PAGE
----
Let’s hope it doesn’t go quite like that; although who knows what this year has in store for us. After all, 2011 was the year of the Occupy movement (is it a grassroots movement as strong as the hippies of the 60s? No, but bless them, they tried) and the year in which renewed crises gripped our financial markets, with portents of economic doom lurking in every headline and forecast.
And I turned thirty… wait, I didn’t just conflate my ageing with the GFC Mark II, did I? … I guess I did. But as the world calculated the deferred costs from living in perpetual excess, I quietly realised that age too comes with a price. I’m not speaking exclusively here of the obvious concerns like your relative perception of time (both that midnight is now “up late” and there isn’t enough of it anymore), or health (where the hell is it going and where is that gut coming from), or that the big worries in life don’t go away, there’s just an act break for a costume change (focus shifts from debt to nestegg, from infants to children to mini-grown-ups, and so on). No, I’m talking about the idealism of your 20s that can give way to a worryingly permanent ennui. That is, unless the slump is arrested by a cool, level-headedness analysis of your long term goals.
To wit: “We’ve all been raised on television to believe that one day we’d all be millionaires, and movie gods, and rock stars. But we won’t. And we’re slowly learning that fact. And we’re very, very pissed off.”
While I’m taking the quote out of its original context, I don’t think it’s a stretch to repurpose it into a statement of malcontent intent for the Gen Xs & Gen Ys today - both of which it seems I apparently have voluntary subscription to given my late ‘81 birthdate, but I digress. Instead of being “very, very pissed off” and taking it out on “the man” (like the occupy types did), I think this presents an opportunity for people to reassess their goals on their own terms rather than those created by a lifetime satured in media and glorification of excess.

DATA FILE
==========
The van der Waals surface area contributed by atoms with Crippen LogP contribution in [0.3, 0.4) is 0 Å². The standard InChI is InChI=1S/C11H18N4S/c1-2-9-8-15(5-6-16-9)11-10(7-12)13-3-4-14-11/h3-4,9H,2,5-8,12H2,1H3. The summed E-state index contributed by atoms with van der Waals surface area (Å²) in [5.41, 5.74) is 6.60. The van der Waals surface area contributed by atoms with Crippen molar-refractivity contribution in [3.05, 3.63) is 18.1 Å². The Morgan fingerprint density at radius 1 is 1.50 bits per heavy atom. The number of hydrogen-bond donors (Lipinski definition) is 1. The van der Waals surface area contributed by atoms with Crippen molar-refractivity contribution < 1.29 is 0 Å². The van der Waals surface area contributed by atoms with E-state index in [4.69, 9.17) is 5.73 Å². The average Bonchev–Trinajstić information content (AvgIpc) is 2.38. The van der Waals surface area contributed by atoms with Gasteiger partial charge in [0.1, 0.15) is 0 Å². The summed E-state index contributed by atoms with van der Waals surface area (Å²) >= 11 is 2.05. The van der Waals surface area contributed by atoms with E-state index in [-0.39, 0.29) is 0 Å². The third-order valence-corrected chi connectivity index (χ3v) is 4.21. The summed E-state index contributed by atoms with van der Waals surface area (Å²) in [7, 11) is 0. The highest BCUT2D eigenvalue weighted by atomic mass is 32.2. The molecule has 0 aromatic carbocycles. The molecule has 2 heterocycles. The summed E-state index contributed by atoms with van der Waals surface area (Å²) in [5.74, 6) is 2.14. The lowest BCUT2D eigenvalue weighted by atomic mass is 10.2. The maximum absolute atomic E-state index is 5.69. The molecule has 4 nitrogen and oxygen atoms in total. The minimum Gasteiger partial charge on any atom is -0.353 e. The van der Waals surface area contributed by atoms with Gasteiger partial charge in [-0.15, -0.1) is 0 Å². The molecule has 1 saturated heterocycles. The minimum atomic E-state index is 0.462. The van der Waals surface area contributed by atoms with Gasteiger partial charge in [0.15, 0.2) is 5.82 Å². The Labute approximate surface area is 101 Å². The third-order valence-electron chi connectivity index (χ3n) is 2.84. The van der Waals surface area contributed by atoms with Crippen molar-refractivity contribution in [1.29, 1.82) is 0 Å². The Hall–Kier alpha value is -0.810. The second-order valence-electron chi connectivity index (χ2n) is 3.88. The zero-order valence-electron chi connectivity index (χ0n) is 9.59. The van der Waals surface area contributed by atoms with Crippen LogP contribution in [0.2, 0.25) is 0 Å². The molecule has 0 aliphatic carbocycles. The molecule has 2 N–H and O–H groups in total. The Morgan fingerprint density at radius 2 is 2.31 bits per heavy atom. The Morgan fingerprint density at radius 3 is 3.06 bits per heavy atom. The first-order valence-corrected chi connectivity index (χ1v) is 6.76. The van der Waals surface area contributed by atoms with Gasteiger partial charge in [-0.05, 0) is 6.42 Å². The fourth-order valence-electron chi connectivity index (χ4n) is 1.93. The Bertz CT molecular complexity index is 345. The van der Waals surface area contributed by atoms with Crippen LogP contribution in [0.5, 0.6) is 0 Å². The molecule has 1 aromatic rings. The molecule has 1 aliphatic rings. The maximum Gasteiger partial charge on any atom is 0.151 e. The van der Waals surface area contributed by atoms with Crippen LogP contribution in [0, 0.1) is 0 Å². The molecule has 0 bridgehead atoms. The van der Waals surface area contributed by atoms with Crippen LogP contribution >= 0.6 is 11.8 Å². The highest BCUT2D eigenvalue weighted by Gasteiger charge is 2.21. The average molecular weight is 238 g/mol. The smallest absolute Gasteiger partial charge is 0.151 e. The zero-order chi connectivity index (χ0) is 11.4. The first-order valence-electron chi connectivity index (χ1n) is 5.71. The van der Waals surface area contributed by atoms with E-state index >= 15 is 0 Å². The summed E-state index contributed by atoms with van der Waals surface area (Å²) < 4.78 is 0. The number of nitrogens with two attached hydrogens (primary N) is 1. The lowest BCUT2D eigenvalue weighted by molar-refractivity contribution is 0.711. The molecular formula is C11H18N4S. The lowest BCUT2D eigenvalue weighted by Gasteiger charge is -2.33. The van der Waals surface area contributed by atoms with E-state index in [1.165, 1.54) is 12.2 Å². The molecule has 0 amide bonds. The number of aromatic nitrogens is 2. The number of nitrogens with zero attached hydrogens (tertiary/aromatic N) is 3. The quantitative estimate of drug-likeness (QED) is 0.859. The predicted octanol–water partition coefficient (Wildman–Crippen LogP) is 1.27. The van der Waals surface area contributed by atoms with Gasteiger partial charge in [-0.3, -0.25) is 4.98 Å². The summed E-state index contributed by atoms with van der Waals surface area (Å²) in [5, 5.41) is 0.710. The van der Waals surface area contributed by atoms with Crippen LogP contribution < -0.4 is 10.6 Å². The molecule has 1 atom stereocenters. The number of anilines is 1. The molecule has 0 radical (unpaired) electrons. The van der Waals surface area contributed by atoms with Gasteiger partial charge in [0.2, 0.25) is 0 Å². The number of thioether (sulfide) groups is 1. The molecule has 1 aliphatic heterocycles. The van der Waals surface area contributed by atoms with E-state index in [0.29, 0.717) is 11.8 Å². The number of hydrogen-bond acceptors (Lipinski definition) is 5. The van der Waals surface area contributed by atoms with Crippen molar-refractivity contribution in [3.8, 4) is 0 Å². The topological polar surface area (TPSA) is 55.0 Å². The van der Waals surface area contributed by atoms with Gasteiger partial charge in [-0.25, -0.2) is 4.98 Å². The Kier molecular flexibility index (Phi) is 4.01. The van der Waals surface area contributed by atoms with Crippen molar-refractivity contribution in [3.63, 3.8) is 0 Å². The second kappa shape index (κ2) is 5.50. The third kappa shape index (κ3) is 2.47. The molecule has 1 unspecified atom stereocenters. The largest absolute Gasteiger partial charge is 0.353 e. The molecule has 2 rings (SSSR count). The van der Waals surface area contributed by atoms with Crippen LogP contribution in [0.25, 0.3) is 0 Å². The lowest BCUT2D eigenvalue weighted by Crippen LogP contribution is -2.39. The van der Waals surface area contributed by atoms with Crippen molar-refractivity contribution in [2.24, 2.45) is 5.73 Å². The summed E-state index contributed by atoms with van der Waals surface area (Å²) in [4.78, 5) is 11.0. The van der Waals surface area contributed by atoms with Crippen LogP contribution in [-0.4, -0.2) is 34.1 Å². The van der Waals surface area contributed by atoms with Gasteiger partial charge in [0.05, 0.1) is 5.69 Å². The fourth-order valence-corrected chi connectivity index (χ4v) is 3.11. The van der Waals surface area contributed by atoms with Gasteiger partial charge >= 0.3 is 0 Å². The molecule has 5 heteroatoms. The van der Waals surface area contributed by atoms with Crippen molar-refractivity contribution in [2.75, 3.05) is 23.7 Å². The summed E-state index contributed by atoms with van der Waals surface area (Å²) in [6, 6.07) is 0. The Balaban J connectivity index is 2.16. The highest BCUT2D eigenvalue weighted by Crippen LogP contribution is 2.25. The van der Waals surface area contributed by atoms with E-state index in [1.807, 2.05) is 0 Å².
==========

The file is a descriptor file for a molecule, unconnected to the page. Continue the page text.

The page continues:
Being rich shouldn’t be the goal, feeling rich should be. It’s nice to have nice things, but it’s nicer to know that you aren’t in need of things. What I mean here is that having a level of income that feeds a realistic and healthy determination of a “desirable lifestyle” should be the main aim. And if it were that easy, I would be able to claim relative success in this regard, but therein lies the inexorable rub of humankind - relativity. One man’s riches are another man’s trash. The contexual appreciation of richness comes from what you have known - so if you’ve grown up priveleged, that’s the baseline from which to improve without any notion of relativity to the rest of the world - and therefore, no matter how hard you try, when you achieve a new level of comfort (for want of a better term), you immediately begin to crave the level above that. Think Maslow’s Hierarchy of Needs … on steroids.
All of which is why I think 2012 will be an interesting year. There is a global deleveraging that has to occur which will cause considerable pain for those who have not measured their success relative to their peers (or to use another popularist term, “the 99%”) and as they lose their floating buffer of credit that has afforded them (ironic usage) an unrealistic lifestyle, they will find that their loss of “essentials” (smart phones, touch screen devices for every possible function, internet service providers, pro-sumer electronics, luxury food and alcohol, internatonal travel) is all but one tiny incremental downgrade on a global hierarchy of needs. Those who have nothing will notice little, those who struggle will continue to struggle, those who are lucky should realise as much and think before they complain.
Which is why I think that hitting a pivotal age in this time is a benefit rather than a hindrance, I’ve escaped my 20s with some of my youthful spirit entact - I love to travel, I still dream of achieving things that I’m unlikely to ever achieve, put me in the right situation with the right amount of alcohol and I will dance with abandon and talk foolishly until the wee small hours - however, I’m at an age where I’m forced to be wiser about where I am and where I’m going. This forces a self-perception circle that loops around until you either throw your hands up in despair and give up that you’ll never “get rich”, or you shrug your shoulders and say “shit, I feel rich”.
It’s time to realise that not every idea might result in an action, but it’s time to make those remaining actions count … while we have the time, that is.
Shit, I lost it. Nearly had it, but it’s gone. Oh well, nevermind.